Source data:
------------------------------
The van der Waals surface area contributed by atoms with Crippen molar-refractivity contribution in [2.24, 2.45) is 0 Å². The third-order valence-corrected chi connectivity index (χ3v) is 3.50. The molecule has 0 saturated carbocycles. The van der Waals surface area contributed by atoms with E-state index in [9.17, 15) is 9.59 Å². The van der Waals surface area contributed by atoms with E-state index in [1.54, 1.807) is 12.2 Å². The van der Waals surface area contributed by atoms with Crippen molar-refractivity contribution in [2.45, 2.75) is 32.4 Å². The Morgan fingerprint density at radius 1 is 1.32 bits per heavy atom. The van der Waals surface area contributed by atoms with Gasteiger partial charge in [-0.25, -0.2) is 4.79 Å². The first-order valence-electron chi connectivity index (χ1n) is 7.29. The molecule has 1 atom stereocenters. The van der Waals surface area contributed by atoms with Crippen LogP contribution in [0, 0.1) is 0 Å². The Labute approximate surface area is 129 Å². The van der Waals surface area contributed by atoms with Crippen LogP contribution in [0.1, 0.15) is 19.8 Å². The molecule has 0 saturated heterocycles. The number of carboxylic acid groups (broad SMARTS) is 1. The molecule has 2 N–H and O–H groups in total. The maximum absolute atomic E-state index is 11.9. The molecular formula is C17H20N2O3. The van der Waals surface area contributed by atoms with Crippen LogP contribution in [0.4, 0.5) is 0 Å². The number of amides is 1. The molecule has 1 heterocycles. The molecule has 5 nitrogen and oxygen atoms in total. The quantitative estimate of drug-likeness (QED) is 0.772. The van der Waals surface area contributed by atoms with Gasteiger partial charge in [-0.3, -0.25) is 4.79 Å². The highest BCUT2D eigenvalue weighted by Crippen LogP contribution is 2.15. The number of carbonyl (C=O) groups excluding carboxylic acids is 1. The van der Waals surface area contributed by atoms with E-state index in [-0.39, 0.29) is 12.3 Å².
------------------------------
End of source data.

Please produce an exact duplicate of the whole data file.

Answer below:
The van der Waals surface area contributed by atoms with Crippen molar-refractivity contribution in [2.24, 2.45) is 0 Å². The third-order valence-corrected chi connectivity index (χ3v) is 3.50. The molecule has 0 saturated carbocycles. The van der Waals surface area contributed by atoms with E-state index in [9.17, 15) is 9.59 Å². The van der Waals surface area contributed by atoms with E-state index in [1.54, 1.807) is 12.2 Å². The van der Waals surface area contributed by atoms with Crippen molar-refractivity contribution in [2.45, 2.75) is 32.4 Å². The Morgan fingerprint density at radius 1 is 1.32 bits per heavy atom. The van der Waals surface area contributed by atoms with Gasteiger partial charge in [-0.25, -0.2) is 4.79 Å². The first-order valence-electron chi connectivity index (χ1n) is 7.29. The molecule has 1 atom stereocenters. The van der Waals surface area contributed by atoms with Crippen LogP contribution in [0, 0.1) is 0 Å². The Labute approximate surface area is 129 Å². The van der Waals surface area contributed by atoms with Crippen LogP contribution in [0.1, 0.15) is 19.8 Å². The molecule has 0 saturated heterocycles. The number of carboxylic acid groups (broad SMARTS) is 1. The molecule has 2 N–H and O–H groups in total. The maximum absolute atomic E-state index is 11.9. The molecular formula is C17H20N2O3. The van der Waals surface area contributed by atoms with Crippen LogP contribution in [0.4, 0.5) is 0 Å². The number of amides is 1. The molecule has 1 heterocycles. The molecule has 5 nitrogen and oxygen atoms in total. The quantitative estimate of drug-likeness (QED) is 0.772. The van der Waals surface area contributed by atoms with Gasteiger partial charge in [-0.3, -0.25) is 4.79 Å². The highest BCUT2D eigenvalue weighted by Crippen LogP contribution is 2.15. The number of carbonyl (C=O) groups excluding carboxylic acids is 1. The van der Waals surface area contributed by atoms with E-state index in [-0.39, 0.29) is 12.3 Å².